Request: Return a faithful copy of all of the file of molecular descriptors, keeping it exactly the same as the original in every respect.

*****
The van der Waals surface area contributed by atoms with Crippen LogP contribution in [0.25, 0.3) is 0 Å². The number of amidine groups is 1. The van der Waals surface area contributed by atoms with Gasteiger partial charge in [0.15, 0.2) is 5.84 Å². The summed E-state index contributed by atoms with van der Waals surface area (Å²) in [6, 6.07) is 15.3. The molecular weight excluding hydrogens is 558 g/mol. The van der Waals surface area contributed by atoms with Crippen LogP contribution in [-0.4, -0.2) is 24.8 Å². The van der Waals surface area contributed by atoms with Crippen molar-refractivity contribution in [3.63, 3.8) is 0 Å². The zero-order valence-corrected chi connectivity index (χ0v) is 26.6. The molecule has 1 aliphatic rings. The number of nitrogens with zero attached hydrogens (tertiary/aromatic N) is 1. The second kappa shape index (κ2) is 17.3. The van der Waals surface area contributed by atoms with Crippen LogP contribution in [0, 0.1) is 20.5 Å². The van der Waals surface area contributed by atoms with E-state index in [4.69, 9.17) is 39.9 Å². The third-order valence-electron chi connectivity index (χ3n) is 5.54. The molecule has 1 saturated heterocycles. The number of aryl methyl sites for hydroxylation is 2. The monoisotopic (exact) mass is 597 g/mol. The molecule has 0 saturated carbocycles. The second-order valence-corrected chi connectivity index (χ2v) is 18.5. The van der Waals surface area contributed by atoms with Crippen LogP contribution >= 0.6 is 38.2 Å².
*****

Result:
The van der Waals surface area contributed by atoms with Crippen LogP contribution in [0.25, 0.3) is 0 Å². The number of amidine groups is 1. The van der Waals surface area contributed by atoms with Gasteiger partial charge in [0.15, 0.2) is 5.84 Å². The summed E-state index contributed by atoms with van der Waals surface area (Å²) in [6, 6.07) is 15.3. The molecular weight excluding hydrogens is 558 g/mol. The van der Waals surface area contributed by atoms with Crippen LogP contribution in [-0.4, -0.2) is 24.8 Å². The van der Waals surface area contributed by atoms with Crippen molar-refractivity contribution in [3.63, 3.8) is 0 Å². The zero-order valence-corrected chi connectivity index (χ0v) is 26.6. The molecule has 1 aliphatic rings. The number of nitrogens with zero attached hydrogens (tertiary/aromatic N) is 1. The second kappa shape index (κ2) is 17.3. The van der Waals surface area contributed by atoms with Crippen LogP contribution in [0, 0.1) is 20.5 Å². The van der Waals surface area contributed by atoms with E-state index in [4.69, 9.17) is 39.9 Å². The third-order valence-electron chi connectivity index (χ3n) is 5.54. The molecule has 1 saturated heterocycles. The number of aryl methyl sites for hydroxylation is 2. The monoisotopic (exact) mass is 597 g/mol. The molecule has 0 saturated carbocycles. The second-order valence-corrected chi connectivity index (χ2v) is 18.5. The van der Waals surface area contributed by atoms with Crippen LogP contribution >= 0.6 is 38.2 Å².